NEW YORK -- Composer and conductor John Adams won the Pulitzer Prize for music
on Monday for a 30-minute work for chorus, children's chorus, orchestra, and
taped sounds that was commissioned by the New York Philharmonic as a memorial
to the victims of the September 11 terrorist attacks.
On the Transmigration of Souls incorporates texts from the missing-persons
signs posted around New York City in the immediate aftermath of the catastrophe
and from remembrances of the victims taken from the New York Times "Portraits
of Grief" series.
The work received its world premiere in September 2002, in a performance broadcast
on WNYC. The program also featured Beethoven's Ninth Symphony, and it marked
Lorin Maazel's inaugural concert as the orchestra's music director.
"Composing Souls was a serious and very humbling experience for me, and
any honor that receiving the Pulitzer Prize may afford should be shared with
families of those who were lost on September 11 in New York," said Adams
in a prepared statement. "I'll always be indebted to those New Yorkers
who so generously allowed me to use their words and remembrances to create this
Adams has a history of taking on difficult subject matter. Among his previous
works are Nixon in China, which portrays President Nixon's trip to China, and
Death of Klinghoffer, a meditation on the 1985 killing of a handicapped American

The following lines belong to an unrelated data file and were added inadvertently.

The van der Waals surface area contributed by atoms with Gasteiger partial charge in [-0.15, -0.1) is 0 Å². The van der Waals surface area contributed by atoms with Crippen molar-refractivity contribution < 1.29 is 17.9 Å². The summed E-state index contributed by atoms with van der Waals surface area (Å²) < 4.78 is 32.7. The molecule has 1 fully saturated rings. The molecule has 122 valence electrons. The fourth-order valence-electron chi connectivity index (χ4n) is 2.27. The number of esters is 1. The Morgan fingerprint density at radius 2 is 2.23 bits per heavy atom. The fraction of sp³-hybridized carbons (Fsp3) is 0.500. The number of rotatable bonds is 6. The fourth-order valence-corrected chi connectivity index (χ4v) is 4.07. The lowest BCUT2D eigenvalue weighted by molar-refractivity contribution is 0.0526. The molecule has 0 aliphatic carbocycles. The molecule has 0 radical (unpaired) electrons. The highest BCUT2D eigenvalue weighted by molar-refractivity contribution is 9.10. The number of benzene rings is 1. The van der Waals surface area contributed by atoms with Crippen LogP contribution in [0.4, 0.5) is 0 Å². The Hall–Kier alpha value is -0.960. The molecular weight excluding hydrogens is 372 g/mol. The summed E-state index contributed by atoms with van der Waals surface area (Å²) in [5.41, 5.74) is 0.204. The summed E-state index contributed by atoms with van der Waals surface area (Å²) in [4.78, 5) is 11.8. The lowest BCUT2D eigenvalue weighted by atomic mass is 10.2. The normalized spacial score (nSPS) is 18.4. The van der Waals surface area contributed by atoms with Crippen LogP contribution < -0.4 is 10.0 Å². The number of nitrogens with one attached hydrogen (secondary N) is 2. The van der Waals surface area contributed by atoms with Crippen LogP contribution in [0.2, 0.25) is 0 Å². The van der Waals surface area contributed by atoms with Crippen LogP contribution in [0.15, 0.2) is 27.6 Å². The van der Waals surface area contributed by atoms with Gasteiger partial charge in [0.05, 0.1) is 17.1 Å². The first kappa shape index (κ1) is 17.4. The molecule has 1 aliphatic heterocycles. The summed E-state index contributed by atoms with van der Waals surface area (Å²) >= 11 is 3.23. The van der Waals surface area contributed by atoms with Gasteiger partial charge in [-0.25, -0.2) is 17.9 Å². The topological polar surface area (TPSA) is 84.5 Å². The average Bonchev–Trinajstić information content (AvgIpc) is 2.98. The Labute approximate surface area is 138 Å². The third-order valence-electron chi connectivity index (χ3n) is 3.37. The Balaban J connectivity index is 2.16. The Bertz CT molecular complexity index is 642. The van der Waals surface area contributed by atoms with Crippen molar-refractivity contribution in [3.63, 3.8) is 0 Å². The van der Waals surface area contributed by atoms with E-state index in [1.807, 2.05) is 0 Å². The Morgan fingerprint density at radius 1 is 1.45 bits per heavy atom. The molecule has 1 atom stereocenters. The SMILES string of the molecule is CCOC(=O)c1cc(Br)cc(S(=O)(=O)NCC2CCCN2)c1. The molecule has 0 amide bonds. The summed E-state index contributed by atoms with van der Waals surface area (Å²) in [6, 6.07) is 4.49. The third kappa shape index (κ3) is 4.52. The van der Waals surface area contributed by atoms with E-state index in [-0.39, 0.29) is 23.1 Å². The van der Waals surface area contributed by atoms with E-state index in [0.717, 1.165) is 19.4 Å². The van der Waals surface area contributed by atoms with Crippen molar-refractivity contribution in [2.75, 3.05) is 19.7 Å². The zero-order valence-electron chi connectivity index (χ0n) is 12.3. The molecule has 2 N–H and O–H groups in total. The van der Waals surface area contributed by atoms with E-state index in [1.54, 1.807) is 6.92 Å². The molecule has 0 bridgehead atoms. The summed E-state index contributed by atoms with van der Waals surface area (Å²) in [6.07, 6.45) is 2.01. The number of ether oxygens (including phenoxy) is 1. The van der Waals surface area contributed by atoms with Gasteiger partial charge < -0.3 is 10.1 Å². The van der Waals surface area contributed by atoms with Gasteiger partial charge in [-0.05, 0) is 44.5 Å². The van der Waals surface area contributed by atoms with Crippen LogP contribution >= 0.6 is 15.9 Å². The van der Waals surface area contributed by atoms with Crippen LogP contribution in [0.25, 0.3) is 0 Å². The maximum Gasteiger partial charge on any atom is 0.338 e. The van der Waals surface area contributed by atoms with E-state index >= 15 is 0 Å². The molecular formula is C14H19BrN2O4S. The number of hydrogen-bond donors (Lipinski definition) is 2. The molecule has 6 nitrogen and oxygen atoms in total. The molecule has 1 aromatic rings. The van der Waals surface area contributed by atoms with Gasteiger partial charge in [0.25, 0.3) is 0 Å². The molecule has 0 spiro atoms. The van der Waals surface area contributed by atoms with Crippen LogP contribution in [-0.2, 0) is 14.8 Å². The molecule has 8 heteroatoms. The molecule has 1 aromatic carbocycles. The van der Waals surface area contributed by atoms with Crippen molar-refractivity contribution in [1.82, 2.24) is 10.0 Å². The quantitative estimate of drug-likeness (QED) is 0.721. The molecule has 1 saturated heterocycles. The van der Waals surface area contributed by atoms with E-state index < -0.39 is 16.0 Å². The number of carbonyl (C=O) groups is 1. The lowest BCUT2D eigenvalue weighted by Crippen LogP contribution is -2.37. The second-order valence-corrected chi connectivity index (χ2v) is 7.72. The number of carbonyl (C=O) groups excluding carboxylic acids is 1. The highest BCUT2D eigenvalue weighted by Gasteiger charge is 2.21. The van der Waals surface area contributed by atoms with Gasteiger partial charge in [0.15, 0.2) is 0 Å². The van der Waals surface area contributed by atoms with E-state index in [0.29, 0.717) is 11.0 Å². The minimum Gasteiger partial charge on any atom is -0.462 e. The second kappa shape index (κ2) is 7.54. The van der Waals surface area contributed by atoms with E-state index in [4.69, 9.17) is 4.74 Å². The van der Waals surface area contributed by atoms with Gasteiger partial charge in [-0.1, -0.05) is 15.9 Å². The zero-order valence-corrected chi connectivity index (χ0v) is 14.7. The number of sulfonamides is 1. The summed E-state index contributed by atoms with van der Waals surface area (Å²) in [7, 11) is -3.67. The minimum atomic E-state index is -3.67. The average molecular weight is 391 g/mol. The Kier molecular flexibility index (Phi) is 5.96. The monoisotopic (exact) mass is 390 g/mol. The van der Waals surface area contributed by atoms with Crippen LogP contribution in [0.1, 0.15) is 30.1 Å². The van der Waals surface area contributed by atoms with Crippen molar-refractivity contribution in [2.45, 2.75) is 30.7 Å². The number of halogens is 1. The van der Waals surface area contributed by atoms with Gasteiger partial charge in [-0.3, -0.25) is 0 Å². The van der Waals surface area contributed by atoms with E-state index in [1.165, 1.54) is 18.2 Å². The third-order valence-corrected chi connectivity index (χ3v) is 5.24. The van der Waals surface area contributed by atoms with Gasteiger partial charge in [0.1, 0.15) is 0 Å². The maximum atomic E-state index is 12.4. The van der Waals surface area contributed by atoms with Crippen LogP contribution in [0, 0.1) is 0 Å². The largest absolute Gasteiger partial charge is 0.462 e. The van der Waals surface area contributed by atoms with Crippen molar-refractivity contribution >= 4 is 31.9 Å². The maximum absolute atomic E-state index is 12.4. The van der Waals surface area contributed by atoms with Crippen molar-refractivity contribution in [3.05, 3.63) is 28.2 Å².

Jew by Palestinian guerrillas aboard the cruise ship Achille Lauro.
Adams is also enjoying a rise in popularity. Lincoln Center is in the midst
of a three-month festival of his music, billed as the biggest New York festival
ever devoted to a living composer, and in September he begins a three-year stint
as Composer-in-Residence Chair at Carnegie Hall.
The San Francisco Chronicle reported Tuesday that Adams was less enthusiastic
about the award itself, which has generally gone to composers with close ties
to the musical establishment, rather than to those with an experimental bent.
"Every year I continue to be disappointed that the Pulitzer has stayed
stylistically within such a narrow bandwidth of mainly academic music,"
he told the Chronicle. "It doesn't carry much prestige amongst the composers
that I know.
"I hope that over the years, the people who administer the prize will
accept that American music is a far more universal art form than the past history
The other finalists for the music prize were the multimedia stage work "Three
Tales," by Steve Reich and "Camp Songs" by Paul Schoenfield,
which draws on the tuneful Jewish traditions of klezmer music.
Read an interview with Adams about the work
John Adams on WNYC